National Academy of Engineering Announces Winner of 2023 Fritz J. and Dolores H. Russ Prize


Wed, January 04, 2023

Washington D.C., January 04, 2023 —

The National Academy of Engineering (NAE) announced today that Dr. David R. Walt, Harvard University, is the 2023 Fritz J. and Dolores H. Russ Prize recipient. Walt is being recognized for the development of microwell arrays that greatly advanced the fields of genomics and proteomics.

“David’s development of microwell arrays has had a profound impact that affects literally millions of people in multiple ways, from broadening genetic research to detecting cancer treatment to improving crop performance,” said NAE President John L. Anderson. “Microarray technology has had a tremendous commercial impact as well and is used to provide genetic information for the millions of customers using genealogy products and services,” he added.

In the genomics field, the microarrays developed in the Walt Laboratory are used by thousands of researchers to discover genetic variation. The microarray and sequencing platforms are being used by many companies and hospitals to detect and diagnose cancer and assist in finding the right therapeutic regimens that will target the tumor. Current commercial products are used to identify potential genetic defects in early stage embryos before implantation for in vitro fertilization. The innovation is also used to identify metabolic profiles of individuals who will receive certain drugs so that they can be dosed properly and to investigate human traits and diseases.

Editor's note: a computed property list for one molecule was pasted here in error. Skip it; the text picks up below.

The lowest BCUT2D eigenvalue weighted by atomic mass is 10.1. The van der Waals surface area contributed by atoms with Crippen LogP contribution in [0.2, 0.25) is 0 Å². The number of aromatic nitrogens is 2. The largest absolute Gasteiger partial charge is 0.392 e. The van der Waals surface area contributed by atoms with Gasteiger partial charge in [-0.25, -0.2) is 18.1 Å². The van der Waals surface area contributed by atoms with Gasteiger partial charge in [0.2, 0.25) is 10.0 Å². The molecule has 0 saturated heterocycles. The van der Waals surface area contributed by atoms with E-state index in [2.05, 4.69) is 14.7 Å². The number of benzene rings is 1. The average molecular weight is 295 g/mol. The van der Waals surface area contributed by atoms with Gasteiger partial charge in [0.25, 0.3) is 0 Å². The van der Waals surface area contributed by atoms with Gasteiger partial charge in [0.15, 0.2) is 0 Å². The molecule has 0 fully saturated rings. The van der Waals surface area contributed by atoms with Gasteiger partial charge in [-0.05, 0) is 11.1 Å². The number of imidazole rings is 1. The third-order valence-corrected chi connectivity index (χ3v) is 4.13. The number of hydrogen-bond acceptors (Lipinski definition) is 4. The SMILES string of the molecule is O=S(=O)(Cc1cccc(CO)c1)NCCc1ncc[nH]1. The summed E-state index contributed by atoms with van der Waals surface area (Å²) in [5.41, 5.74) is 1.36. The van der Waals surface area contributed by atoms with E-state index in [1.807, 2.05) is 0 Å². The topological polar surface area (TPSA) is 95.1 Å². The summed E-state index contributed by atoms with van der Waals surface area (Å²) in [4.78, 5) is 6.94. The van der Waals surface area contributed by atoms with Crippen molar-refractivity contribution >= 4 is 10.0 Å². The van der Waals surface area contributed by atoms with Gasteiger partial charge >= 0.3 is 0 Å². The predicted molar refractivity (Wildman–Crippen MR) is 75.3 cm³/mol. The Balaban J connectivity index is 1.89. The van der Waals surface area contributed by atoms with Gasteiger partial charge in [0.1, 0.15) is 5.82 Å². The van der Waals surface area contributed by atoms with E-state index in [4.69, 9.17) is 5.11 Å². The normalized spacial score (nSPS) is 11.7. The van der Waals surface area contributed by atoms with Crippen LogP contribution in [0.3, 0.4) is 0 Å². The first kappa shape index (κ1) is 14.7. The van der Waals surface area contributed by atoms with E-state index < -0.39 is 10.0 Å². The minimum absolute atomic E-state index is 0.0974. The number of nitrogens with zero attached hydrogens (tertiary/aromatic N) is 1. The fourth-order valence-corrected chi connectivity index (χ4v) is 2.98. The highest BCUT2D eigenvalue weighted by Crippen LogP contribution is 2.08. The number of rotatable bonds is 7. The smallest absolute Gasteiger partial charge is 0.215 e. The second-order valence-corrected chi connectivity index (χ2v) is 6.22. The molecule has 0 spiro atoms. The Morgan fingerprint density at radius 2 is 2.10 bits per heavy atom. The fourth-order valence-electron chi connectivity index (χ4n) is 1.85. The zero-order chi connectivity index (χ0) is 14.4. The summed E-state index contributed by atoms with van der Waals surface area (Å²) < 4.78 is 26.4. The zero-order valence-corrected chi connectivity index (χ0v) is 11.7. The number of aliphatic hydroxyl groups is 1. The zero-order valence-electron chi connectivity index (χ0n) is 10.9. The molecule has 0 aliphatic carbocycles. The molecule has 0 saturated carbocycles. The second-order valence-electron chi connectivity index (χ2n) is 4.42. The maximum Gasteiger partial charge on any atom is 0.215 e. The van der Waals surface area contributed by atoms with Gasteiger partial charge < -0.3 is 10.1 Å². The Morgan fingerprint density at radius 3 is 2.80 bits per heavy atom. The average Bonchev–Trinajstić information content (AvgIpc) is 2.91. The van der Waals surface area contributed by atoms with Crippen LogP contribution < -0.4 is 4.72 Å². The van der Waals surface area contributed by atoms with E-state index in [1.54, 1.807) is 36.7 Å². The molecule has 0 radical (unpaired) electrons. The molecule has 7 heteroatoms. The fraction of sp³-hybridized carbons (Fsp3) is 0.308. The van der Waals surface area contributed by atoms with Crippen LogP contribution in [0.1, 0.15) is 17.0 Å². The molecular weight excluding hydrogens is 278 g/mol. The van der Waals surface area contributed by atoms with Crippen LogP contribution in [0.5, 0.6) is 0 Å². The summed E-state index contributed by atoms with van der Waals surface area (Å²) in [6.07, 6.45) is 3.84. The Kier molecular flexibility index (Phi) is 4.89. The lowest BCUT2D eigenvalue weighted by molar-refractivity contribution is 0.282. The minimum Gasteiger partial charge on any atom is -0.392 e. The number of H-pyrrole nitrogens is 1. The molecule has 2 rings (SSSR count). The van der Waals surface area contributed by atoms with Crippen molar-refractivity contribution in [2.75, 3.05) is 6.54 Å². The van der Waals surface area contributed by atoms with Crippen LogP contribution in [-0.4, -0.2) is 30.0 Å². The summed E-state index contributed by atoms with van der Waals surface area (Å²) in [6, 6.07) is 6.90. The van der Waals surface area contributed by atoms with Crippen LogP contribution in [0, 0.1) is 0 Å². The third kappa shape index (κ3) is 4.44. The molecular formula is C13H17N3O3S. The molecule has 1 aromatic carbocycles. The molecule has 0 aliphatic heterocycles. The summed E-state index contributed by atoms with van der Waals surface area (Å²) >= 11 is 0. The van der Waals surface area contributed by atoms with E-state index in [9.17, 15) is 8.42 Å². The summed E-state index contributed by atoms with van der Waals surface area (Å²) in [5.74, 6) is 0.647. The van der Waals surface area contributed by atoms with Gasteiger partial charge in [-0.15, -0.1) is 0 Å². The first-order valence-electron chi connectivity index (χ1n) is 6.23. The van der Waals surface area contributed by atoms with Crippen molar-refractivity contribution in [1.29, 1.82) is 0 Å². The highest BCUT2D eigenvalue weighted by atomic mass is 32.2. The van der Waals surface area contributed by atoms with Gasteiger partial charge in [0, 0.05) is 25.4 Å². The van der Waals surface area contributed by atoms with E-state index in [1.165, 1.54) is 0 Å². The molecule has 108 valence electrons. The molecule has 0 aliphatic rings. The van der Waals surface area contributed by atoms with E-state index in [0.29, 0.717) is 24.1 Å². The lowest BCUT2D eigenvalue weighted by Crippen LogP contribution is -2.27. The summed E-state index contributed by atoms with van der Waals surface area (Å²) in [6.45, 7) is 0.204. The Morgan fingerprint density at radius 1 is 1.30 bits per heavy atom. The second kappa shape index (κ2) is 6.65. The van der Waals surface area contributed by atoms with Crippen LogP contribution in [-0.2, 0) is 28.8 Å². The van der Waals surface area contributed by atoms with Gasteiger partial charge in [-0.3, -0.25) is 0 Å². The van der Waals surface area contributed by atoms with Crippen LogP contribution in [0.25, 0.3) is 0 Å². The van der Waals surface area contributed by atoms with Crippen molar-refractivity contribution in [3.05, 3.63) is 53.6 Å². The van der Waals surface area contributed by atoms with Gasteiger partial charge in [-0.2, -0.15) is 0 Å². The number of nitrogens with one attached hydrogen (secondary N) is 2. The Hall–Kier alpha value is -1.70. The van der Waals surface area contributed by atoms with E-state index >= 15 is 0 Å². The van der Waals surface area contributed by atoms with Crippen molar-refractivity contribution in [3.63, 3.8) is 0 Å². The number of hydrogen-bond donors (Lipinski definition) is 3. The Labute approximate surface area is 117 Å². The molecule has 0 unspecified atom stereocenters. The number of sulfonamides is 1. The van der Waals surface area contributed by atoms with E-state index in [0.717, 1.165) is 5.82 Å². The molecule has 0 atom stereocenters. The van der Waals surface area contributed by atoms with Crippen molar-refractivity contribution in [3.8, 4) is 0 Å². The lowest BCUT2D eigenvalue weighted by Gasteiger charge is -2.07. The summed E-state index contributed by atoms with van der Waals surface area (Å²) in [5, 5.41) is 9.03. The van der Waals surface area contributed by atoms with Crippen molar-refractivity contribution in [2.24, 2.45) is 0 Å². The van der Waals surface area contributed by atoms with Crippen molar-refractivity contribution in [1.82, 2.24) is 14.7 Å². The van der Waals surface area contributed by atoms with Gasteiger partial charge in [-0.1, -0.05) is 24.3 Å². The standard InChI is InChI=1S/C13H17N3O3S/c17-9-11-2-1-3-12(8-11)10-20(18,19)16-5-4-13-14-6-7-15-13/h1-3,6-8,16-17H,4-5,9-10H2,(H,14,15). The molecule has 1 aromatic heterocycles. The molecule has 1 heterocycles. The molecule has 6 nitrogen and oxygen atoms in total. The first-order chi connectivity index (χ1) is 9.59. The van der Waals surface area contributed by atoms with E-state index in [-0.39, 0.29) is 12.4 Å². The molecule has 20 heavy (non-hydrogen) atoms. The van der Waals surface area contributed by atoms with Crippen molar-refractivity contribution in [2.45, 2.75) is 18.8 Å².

Microarrays are also used extensively in agriculture for both plant and animal breeding to optimize traits and maximize production. For example, they are used to study and improve crop disease resistance to produce more food on a given amount of land; for animal breeding to ensure that it is both successful and produces offspring with the most desirable traits (used widely in the cattle industry); and to ensure pathogen resistance and faster growth rates in fish aquaculture.

"The ubiquity of Dr. David Walt’s invention of microwell arrays exemplifies the spirit of the Russ Prize by improving the quality of life for people across the globe,” said Dr. Maj Mirmirani, Interim Dean of the Russ College of Engineering and Technology at Ohio University. “Fritz J. and Dolores H. Russ worked diligently to not only advance science and engineering for the greater good, but they also wanted to reward those who created profound impacts in their own field, just as Dr. Walt has advanced the field of genomics," he noted. Ohio University endows the Russ Prize,  which honors Fritz, a graduate of Ohio University, and his wife Dolores, for their dedication to education and the field of engineering.

“David’s development of microwell arrays embodies the purpose of the Russ Prize,” Anderson noted. “Additionally, his achievement should help the public better understand and appreciate the contributions of engineers to our health, well-being and quality of life, while encouraging collaboration between the engineering and medical/biological professions to work closely together.”